PostgreSQL has a variety of index access methods such as (1) GiST, (2) GIN, (3) SP-GiST, and (4) BRIN. While creating an index there is already an option to specify the operator class. The operator class contains the comparison function to be used for the index. Normally when we create an index without specifying the operator class, the default operator class is used and most of the time it is sufficient. But in some cases there is a need to have more than one meaningful behavior, therefore we need to specify the operator class.

These opclasses define the representation of keys and operations on them. Along with that it also defines the supported search strategies. To add some user-side decisions to opclass opclass_parameter is introduced. New syntax in INDEX creation is added to specify the operator class options.

CREATE [ UNIQUE ] INDEX [ CONCURRENTLY ] [ [ IF NOT EXISTS ] name ] ON [ ONLY ] table_name [ USING method ]
    ( { column_name | ( expression ) } [ COLLATE collation ] [ opclass [ ( opclass_parameter = value [, ... ] ) ] ] [ ASC | DESC ] [ NULLS { FIRST | LAST } ] [, ...] )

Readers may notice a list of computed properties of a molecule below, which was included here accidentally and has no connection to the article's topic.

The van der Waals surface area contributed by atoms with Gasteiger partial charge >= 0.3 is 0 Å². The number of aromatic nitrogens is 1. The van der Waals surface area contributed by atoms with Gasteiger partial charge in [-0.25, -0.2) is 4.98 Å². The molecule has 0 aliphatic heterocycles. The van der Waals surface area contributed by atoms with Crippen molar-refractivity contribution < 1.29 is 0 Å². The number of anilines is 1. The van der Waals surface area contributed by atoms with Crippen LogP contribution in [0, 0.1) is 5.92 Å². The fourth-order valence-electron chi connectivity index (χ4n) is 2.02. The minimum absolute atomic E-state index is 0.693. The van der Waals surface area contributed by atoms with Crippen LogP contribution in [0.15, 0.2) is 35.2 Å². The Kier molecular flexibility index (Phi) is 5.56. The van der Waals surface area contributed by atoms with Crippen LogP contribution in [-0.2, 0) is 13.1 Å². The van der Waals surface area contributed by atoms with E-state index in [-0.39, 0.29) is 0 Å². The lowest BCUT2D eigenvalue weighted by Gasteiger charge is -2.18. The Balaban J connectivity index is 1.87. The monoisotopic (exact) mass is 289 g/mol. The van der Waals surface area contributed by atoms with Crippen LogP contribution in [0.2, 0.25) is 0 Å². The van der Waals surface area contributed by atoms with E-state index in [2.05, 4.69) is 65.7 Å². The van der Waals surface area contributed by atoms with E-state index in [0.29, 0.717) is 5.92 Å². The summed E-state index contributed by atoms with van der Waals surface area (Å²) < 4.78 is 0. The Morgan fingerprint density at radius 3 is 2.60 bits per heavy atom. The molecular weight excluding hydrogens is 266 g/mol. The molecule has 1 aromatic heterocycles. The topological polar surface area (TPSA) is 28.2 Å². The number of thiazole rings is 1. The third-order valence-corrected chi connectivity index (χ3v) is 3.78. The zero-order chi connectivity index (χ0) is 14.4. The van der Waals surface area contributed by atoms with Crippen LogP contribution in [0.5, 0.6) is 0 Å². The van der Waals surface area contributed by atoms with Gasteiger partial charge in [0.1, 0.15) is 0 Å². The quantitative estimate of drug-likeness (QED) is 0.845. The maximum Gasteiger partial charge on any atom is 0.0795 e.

postgres=# CREATE TABLE int_arr(id int, val int[]);
CREATE TABLE

postgres=# CREATE INDEX ON int_arr USING gist (                                                                                                                                                                                           val gist__intbig_ops (siglen = 32));
CREATE INDEX

postgres=# \d int_arr
               Table "public.int_arr"
 Column |   Type    | Collation | Nullable | Default 
--------+-----------+-----------+----------+---------